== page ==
In federal court this week, a formerly Proud Boy who turned on his alleged co-conspirators testified about increasingly violent conversations among the far-right group’s members before the Jan. 6 attack on the US Capitol.
Matthew Greene of Syracuse, New York, took the stand Tuesday in Washington in the trial of the former Proud Boys leader and four associates, each charged with seditious conspiracy against the United States, among other charges, as part of an alleged plot to disrupt the certification of President Joe Biden’s 2020 election victory.
Enrique Tarrio, the former manager, and Ethan Nordean, Joseph Biggs, Zachary Rehl and Dominic Pezzola have all pleaded not guilty.
In his testimony, Greene said that in the weeks leading up to January 6, 2021, the group had attempted to incite violent interactions with those they believed to be part of an “antifa” or anti-fascist group.
“We, as the proud boys, almost saw ourselves as the foot soldiers of the right, whereas antifa was the foot soldiers of the left,” Greene said.
After Biden defeated Donald Trump to become president, the Proud Boys were “more and more angry about the outcome of the election,” Greene said, “and at that point I was pretty well convinced we were headed for a civil war. “
Assistant U.S. Attorney Erik Kenerson questioned Greene about his first interactions with the Proud Boys as he described the group’s recruitment process, including an online application and in-person screening. Greene’s cooperation appears to be critical as prosecutors seek to prove that The Proud Boys were more than a loosely organized drinking club, as defense attorneys have claimed.
Arrested in April 2021, Greene initially pleaded not guilty to charges of conspiracy and obstruction of Congress, but he changed his plea about eight months later — after striking a deal with prosecutors.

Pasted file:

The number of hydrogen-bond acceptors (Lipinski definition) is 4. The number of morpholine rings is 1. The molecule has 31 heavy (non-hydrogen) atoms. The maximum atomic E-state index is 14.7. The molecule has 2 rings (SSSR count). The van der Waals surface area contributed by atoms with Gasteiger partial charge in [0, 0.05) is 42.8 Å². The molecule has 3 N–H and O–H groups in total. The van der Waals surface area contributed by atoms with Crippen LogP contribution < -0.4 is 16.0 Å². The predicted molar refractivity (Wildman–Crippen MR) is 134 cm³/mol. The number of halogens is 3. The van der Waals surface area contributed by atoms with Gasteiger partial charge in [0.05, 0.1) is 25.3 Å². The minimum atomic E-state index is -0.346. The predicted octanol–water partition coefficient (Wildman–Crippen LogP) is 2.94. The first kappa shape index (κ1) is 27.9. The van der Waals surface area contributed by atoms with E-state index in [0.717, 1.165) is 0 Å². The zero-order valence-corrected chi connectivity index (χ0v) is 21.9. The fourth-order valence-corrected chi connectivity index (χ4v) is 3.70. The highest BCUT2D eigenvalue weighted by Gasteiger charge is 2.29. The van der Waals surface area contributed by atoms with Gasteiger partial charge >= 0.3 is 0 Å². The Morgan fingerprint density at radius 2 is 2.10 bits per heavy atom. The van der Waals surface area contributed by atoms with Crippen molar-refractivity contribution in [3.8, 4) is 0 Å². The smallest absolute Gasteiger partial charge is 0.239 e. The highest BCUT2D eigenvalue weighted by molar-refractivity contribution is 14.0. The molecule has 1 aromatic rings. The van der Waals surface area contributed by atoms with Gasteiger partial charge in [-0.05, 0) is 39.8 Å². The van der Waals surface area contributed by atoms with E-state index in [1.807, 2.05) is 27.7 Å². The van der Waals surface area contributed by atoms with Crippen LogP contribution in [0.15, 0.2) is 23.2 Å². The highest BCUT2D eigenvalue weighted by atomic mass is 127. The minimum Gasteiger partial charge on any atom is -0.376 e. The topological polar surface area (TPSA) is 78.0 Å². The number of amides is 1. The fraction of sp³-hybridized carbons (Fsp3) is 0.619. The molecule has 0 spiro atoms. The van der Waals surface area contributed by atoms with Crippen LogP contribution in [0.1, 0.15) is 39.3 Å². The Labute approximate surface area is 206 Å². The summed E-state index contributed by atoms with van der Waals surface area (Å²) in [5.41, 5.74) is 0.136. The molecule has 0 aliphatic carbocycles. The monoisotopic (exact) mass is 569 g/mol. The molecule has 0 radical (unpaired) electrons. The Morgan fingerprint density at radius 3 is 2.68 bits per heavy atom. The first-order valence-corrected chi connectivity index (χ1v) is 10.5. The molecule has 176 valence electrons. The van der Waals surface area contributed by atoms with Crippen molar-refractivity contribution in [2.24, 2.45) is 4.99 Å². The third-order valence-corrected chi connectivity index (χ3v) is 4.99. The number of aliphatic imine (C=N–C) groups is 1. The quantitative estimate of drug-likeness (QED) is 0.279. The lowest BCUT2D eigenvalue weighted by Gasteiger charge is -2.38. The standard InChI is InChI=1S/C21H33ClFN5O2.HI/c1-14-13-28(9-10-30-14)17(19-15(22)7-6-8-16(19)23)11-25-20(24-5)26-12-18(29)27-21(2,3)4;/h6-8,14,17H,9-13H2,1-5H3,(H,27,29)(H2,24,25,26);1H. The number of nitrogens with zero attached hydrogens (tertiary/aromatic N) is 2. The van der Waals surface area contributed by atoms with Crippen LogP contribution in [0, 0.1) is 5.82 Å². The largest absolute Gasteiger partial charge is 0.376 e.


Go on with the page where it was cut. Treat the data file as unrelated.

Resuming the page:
On the stand Tuesday, Greene acknowledged he was upset by the results of the 2020 presidential election and said he was looking for like-minded people to share his political concerns. But the events of January 6 were a wakeup call, he said.
“After everything that happened (on Jan. 6), I got kind of slapped in the face,” he told the jury.
He denied direct knowledge of alleged plans to revolt by the management of the Proud Boys. Defense attorneys said he was not part of group messaging used by management and had no direct interaction with Rehl or Tarrio.
But prosecutors alleged that Greene had personal interactions with several Proud Boys members on multiple occasions. Testifying about a culture of violence, Greene said Tarrio and Pezzola were present at times when they discussed the use of force on Jan. 6.
“I can’t say it was ever overtly encouraged,” Greene said. “But it was never discouraged, and when it happened, it was celebrated.”
On cross-examination, Greene acknowledged that he never had a direct conversation with Biggs, Tarrio or Nordean, but described a “collective expectation” among members of the group that violence was permissible.
Defense attorneys have strongly objected to the use of Greene’s testimony during the trial, saying he made broad assumptions about the defendants based on irrelevant interactions with other members.
“It’s just amazing that this person — to the court’s understanding — who says he knows nothing about nothing about nothing … all of a sudden he’s saying he has all this information,” defense attorney Carmen Hernandez said Tuesday.
Several defendants said that allowing his testimony should result in a mistrial, a suggestion that U.S. District Judge Timothy Kelly rejected.